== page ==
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Boston Globe 12/03/1922

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Mrs. Anna Harlow Birge, wife of

Prof. Birge of the International College

at Smyrna, tells of an incident when

Smyrna was being burned. The desper-

ate refugees were crowding each other

off the wharves, and the harbor was

full of men and women swimming

around in the hope of rescue until they

drowned. In the harbor at that time

was a Japanese freighter, which had

just arrived loaded to the decks with a

very valuable cargo of silks, laces

and china, representing many thousands

of dollars.

The Japanese captain, when he real-

ized the situation, did not hesitate. The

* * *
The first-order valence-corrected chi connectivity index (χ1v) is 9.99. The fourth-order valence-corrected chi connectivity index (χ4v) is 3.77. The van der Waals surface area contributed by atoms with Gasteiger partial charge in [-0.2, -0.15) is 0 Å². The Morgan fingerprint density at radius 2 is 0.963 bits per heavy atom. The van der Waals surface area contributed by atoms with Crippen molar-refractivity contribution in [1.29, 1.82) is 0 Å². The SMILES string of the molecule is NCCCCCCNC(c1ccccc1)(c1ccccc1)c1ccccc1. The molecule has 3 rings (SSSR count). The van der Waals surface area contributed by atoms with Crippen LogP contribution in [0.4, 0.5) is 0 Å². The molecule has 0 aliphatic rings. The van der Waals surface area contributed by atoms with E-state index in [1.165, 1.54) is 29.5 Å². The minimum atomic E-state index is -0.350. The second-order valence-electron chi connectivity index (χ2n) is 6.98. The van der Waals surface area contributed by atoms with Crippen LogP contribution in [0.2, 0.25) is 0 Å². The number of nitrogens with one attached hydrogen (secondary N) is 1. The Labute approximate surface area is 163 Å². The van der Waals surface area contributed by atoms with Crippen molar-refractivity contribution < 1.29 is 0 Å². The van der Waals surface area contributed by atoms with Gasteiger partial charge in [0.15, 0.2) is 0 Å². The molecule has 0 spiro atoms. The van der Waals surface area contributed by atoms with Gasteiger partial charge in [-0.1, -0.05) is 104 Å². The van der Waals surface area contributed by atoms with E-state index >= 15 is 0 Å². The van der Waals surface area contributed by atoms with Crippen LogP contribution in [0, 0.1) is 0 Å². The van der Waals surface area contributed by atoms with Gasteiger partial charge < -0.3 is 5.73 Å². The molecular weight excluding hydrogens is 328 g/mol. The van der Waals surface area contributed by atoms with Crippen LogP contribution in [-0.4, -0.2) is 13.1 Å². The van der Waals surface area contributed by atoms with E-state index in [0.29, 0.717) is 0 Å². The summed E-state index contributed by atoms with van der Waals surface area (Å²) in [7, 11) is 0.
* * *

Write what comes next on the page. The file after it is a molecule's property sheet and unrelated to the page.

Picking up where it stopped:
whole cargo went overboard into the

dirty waters of the harbor, and the

freighter was loaded with several

hundred refugees, who were taken to

the Piraeus and landed in safety to

Greek shores.


Transcribed for educational, archival and "fair use" purposes only. (SKK)

Comments of the researcher Sofia Kostos

The Japanese ship was the ONLY known ship that did NOT follow orders to remain neutral. On behalf of the victims of Smyrna-Greeks, Armenians, Assyrians and Others, we owe the Japanese Government a show of appreciation for their compassionate intervention.

I knew a Greek woman who told me that she was nine years old when she and her family were rescued by "a Japanese ship." She also told me that some of the escapees died before they reached Piraeus. She recalled seeing their bodies thrown into the sea.

To date: the name of the Japanese merchant ship is unknown. (SKK)



Last Updated on Tuesday, 09 February 2010 15:42  
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